Lately I’ve been in the practice of noticing. My husband and I are in a time of transition, undoubtedly. But to what, and where? We’re not really sure. We can see the beginnings of something happening — by noticing. Choosing to see and consider even the small, almost-coincidences. Noticing when peace or anxiety rises in our chests. Conferring with each other to ask, “Did you see that?” not out of fear, but out of the kind of wonder one might watch a single comet shoot across an otherwise empty sky.
We know something is afoot, but really that’s not a stretch: we believe in God and we believe that he is always working things together for our good. It’s quite possible that anything at any given time will play some role, small or large, in our dreams coming true. We’ve seen it before — though we had the advantage of reviewing 15 years in retrospect, tracing together the dots that eventually lead us to each other. We met when we were 12 — and then spent our young adult lives growing and learning apart from one another. Two completely different people worshiping different things, finding different answers to the same kinds questions.
I can see it all so clearly now, with full expectation that as the years go on we will see more, understand more, be further amazed at the depth of it — but there were times when we were dating that I saw none of this. I saw significantly less than this, though what I saw felt pretty significant at various points in our 15 year friendship and then two year dating relationship.
Now, from the other side of vows and almost one year of marriage, I know I am living in the abundance that came from the process those many years held — designed just for us. I value process, and I value dating. My story is no less and no more magical than anyone else’s. I know friends who knew the moment they met they’d be married and all was said and done in under a year. I know friends I greatly respect who dated for 5+ years before getting married. Both ways, and everything in between, are as intentional and romantic and holy as the other.
What if we are failing to see the things God is doing because we want it to look a certain way? When we compare our stories to each other’s, it robs us of the wonder and hope noticing our own miracles will provide. I didn’t catch everything the first time around when my husband and I were falling in love — but lately, there is little I see that I won’t at least consider for a moment to be God, and ask him about it. Because I know that he has been faithful to the desires of my heart in the past — specifically, with my marriage.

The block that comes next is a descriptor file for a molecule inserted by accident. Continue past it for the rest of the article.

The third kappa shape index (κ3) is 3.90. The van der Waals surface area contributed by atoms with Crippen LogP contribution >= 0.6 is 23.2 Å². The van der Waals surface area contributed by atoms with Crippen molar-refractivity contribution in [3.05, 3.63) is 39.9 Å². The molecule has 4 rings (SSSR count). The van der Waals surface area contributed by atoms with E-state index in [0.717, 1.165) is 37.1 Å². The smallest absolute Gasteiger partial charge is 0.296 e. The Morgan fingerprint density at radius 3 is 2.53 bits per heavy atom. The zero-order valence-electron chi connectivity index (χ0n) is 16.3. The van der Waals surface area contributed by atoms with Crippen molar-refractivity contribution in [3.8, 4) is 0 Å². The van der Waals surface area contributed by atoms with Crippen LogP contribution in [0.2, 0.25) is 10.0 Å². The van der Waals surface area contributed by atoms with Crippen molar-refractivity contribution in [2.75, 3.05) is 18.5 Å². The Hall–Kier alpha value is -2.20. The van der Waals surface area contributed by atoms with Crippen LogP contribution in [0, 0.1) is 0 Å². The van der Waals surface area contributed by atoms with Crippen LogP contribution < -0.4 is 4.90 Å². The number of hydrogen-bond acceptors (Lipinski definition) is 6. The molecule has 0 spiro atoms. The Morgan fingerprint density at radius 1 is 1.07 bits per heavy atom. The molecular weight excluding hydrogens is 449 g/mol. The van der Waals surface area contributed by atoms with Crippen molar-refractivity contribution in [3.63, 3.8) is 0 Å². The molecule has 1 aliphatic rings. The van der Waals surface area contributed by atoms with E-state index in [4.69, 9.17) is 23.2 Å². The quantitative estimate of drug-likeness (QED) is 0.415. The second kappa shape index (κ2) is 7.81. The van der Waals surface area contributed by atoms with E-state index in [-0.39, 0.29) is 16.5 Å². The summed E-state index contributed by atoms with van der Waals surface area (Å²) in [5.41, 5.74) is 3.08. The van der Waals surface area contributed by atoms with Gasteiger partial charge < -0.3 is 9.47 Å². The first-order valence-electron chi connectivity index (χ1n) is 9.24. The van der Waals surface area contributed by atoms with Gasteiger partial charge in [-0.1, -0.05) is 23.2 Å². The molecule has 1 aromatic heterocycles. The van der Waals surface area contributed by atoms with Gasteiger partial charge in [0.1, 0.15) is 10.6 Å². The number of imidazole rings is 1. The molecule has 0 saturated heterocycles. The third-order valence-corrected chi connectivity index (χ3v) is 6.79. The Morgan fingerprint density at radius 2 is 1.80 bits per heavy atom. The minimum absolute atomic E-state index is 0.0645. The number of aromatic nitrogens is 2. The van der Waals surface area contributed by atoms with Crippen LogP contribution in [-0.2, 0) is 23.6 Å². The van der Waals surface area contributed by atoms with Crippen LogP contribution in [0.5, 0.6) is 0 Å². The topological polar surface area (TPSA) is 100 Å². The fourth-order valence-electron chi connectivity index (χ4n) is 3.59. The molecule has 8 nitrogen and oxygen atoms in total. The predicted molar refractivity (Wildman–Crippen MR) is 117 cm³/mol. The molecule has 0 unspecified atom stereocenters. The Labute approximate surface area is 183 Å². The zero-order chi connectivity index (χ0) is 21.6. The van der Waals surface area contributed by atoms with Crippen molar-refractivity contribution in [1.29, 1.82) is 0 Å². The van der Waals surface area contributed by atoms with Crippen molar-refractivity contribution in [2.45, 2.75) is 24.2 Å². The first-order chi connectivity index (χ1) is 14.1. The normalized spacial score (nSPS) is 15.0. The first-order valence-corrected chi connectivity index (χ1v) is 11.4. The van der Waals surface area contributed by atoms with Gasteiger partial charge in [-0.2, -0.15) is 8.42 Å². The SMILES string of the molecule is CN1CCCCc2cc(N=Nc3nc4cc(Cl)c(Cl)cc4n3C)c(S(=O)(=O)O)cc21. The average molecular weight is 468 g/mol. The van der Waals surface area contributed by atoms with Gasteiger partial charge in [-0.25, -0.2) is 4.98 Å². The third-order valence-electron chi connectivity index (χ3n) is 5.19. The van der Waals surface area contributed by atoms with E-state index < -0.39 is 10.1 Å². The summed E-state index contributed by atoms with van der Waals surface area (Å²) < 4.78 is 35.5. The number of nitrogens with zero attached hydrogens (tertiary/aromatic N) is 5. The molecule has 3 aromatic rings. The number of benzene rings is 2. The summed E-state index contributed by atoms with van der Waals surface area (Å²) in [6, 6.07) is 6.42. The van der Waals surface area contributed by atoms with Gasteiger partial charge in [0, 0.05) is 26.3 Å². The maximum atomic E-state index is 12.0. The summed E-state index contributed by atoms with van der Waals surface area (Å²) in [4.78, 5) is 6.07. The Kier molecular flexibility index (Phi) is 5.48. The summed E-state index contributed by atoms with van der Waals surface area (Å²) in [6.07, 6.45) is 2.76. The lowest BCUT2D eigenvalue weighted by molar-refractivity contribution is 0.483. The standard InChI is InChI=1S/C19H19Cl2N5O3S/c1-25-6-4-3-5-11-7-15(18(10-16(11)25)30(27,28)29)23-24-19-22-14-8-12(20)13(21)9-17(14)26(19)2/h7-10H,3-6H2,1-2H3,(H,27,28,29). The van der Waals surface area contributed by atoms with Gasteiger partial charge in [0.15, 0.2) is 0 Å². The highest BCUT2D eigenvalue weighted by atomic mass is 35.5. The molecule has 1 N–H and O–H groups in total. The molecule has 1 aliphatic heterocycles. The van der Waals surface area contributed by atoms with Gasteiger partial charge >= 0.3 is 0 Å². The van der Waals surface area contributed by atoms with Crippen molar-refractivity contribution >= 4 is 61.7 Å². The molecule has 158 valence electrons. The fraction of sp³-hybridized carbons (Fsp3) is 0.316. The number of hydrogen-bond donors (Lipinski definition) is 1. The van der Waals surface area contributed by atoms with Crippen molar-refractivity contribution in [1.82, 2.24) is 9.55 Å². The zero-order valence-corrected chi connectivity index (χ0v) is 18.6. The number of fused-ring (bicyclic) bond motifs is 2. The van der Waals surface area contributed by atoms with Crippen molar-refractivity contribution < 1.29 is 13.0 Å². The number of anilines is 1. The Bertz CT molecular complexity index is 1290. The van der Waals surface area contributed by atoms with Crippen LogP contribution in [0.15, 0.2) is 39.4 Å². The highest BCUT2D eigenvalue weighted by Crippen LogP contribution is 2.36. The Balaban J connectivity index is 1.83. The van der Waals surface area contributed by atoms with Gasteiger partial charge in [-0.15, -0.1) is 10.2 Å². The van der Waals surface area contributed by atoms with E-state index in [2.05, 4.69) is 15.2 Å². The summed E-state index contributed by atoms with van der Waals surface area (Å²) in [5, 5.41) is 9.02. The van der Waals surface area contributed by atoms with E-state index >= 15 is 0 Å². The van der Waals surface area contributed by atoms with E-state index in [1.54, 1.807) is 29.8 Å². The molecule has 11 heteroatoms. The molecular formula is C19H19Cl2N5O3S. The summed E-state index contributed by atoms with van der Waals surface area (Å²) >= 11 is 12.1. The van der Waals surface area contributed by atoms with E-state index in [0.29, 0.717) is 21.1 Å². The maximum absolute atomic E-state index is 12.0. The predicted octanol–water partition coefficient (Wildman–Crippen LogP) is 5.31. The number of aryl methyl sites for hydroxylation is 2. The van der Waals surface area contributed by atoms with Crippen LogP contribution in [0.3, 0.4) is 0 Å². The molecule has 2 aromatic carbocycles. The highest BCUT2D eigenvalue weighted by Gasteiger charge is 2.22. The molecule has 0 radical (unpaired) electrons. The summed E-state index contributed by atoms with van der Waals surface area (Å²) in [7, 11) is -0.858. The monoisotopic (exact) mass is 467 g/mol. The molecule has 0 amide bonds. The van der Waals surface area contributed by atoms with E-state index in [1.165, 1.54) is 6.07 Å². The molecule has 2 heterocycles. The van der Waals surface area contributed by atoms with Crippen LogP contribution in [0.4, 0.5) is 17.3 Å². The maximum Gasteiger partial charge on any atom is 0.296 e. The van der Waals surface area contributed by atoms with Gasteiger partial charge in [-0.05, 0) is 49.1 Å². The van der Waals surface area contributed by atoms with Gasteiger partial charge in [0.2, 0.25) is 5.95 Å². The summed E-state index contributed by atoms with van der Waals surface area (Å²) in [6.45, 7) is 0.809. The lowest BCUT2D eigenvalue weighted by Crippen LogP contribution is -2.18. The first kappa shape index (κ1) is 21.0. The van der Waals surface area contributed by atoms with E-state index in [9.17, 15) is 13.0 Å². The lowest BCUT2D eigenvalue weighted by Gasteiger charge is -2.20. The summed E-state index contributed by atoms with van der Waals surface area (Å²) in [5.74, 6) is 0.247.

Instead of comparison, envy, or fear, I see the small changes in my life and wonder at the Lord. At the same time, I see friends having babies, getting married after say, less than 15 years of orbiting, getting job promotions and launching careers and I can do the same: wow, God. Look at what you’ve done. Look at how perfect that is.
I wonder what would happen if with all things, dating, marriage, intimacy, and more — if instead of asking God to fit the story into our expectations, we forwent the structure completely and simply noticed and wondered at what he was building instead. Moment by moment, brick my brick. Not holding him to my blueprint, but trusting him with his.
Don’t miss out on your own love story. Right now, no matter if you’re single or married, you are smack in the middle of the greatest love stories of your life, plural. There’s the love story in which you are pursued and transformed by Love itself; the love story of you becoming empowered and loving who he made you to be; and the love story involving those you will date or marry. All of these separate stories matter to God, and each one can compliment and strengthen the other.
When my husband was pursuing me, Jesus was pursuing me harder. While I dealt with emotional wounding and my traumatic past with God, He was comforting me one minute and redeeming that very thing the next through my interactions with my best friend. It’s not co-dependence — it’s the working of all things together for my good.
This is all good news, and way more exciting than making a list for a husband or waiting for God to nudge some guy into asking you out for coffee. Trust him to do His part. There are no damsels in distress here: you are pursued as you pursue. As you partner with God and seek him, you will be found. As you give credence to your own heart’s desires and learn to trust yourself, you will find him there, too — just where he has been, all long.
Get good at simply noticing: looking with wonder as the pieces shift around you without fear or comparison to what may be happening elsewhere. Be anchored in hopeful expectation. Look not at what is happening alongside you, but look up instead to the One who will work it all together for your good.